The Appellate Court also reversed the trial court and found that the claim for wrongful withholding of wages should not have been dismissed. The Court determined that under the employment agreement the bonus could have been classified as wages under Connecticut Labor Law.

If you have any questions regarding this article, or would like to discuss an employment contract, severance package, non-competition agreement, non-solicit agreement, or any other issue related to your employment, please contact Joseph C. Maya, Esq. at or (203) 221-3100.

Circuit Court Vacates Decision Holding Insurance Company Must Indemnify Employer Liable in Sexual Harassment Claim

The First Circuit of the U.S. Court of Appeals vacated a decision by the District Court granting summary judgment for an insured employer, requiring its insurance company to defend and indemnify it against sexual harassment claims.[1] The First Circuit held that there was a factual dispute as to whether the underlying sexual harassment charges began before the insured employer’s insurance policy took effect.

Case Background

Beginning in 1997 to 2006, Mrs. Burgess was a human resource manager at Jasmine, a clothing retailer of whom Manganella was the president and sole shareholder.  In 1998 another former employee filed claims against Jasmine based on Manganella’s offensive conduct. In response, Jasmine purchased from the insurance company, Evanston, an employment liability insurance policy.   The Policy covered damages, including monetary settlements, “which [Jasmine] shall become legally obligated to pay as a result of [timely made claims], by reason of any Wrongful Employment Practice.[2]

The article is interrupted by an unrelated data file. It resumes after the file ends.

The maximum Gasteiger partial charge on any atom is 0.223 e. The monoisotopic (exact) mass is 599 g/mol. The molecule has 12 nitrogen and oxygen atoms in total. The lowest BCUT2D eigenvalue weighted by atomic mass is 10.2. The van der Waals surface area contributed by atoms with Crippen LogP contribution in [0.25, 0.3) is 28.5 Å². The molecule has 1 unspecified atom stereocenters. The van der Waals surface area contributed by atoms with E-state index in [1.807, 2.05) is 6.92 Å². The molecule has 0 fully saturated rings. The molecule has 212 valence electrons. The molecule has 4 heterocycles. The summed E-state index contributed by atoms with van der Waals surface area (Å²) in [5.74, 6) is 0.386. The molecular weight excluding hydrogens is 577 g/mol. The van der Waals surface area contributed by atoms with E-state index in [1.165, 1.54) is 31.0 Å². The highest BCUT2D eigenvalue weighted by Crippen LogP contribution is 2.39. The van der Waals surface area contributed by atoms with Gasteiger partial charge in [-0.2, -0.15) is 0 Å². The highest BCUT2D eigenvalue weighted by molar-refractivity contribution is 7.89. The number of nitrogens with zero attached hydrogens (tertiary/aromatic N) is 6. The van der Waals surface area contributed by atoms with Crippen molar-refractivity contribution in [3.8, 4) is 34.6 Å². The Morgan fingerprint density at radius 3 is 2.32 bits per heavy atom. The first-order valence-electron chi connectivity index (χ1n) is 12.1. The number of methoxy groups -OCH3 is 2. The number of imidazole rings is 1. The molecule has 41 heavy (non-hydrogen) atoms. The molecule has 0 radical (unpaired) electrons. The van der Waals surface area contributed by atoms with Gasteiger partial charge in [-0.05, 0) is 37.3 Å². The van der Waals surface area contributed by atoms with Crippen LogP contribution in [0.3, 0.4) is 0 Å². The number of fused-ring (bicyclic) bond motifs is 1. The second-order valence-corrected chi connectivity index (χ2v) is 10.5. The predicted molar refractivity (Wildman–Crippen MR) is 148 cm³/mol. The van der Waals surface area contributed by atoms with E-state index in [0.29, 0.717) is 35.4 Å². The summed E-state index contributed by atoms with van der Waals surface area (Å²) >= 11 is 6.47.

The Policy stated that Wrongful Employment Practice includes, “conduct of an Insured with respect to … [an] employee that allegedly culminated in … violation of any state, federal or local civil rights or anti-discrimination law and/or fair employment practices law.[3]”  According to the contract, for a claim to be covered, a Wrongful Employment Practice must have happened in its entirety during the policy period or after the retroactive date, which was April 28, 1999.

Burgess’s Accusation

On March 19, 2007, Burgess filed a charge of discrimination against Manganella and Jasmine with the Massachusetts Commission Against Discrimination. Burgess’s MCAD charge alleged that, “throughout her employment with Jasmine, Manganella subjected Ms. Burgess to nearly constant physical and verbal sexual harassment,” including “inappropriate comments about Ms. Burgess’ body, inappropriate touching,” and, eventually, coerced sexual activity on five separate occasions.[4]